Sony Pictures has confirmed it is scrapping its global release of a comedy on the fictional assassination of North Korea’s leader.
This after threats of attacks in cinemas were made by hackers, who also leaked sensitive Sony documents.
US authorities appear increasingly convinced that North Korean hackers were responsible.
North Korea described the making of the film as an “act of war”.
A defector and former computer science professor from the north, Kim Heung Kwang, spoke about the hackers there.
“They are the best and most talented people in North Korea,” he said. “They are the white-collar class in North Korean society who get better treatment, and are well-acknowledged and respected in their society.”
There is growing debate in Hollywood over Sony’s cancellation of the release. Some say it is understandable given cinema chains said they would not screen it, but others say we should not give in to threats of terrorism.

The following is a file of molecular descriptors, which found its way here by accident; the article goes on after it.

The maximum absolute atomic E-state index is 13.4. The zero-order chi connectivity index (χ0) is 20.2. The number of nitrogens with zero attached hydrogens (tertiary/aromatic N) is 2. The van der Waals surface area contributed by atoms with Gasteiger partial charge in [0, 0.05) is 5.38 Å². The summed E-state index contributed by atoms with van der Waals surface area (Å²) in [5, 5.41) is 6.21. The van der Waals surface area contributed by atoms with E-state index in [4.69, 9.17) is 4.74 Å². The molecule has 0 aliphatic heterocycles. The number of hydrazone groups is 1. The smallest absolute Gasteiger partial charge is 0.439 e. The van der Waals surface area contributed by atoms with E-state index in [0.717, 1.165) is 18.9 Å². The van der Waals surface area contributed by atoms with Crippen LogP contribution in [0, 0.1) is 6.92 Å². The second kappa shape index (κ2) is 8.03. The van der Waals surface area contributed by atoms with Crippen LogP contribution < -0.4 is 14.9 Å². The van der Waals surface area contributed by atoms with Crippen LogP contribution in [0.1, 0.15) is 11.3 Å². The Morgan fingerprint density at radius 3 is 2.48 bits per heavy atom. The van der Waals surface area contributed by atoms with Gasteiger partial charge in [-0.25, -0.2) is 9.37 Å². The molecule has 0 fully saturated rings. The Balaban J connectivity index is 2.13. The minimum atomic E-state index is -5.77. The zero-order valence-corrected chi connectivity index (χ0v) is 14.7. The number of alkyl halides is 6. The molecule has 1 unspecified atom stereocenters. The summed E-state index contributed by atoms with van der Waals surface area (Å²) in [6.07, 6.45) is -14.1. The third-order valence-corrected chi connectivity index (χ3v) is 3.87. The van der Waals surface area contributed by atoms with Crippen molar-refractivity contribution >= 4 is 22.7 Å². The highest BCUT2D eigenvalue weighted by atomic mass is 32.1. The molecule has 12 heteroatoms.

Some commentators are describing this as an “unprecedented” victory for North Korea, and it may now feel empowered to utilise cyber warfare on a larger scale.
On Sony’s decision, Rebecca Sun, a senior reporter with the Hollywood Reporter, said: “I think that when the threat moved from the virtual world to the physical world, that’s when the dominoes started to fall.
“Because before when it was just leaks it didn’t really affect the public in a way that it has now. And so once it moves into the physical world, you’re talking about possible physical harm, then it was a little bit inevitable that choices would be made.”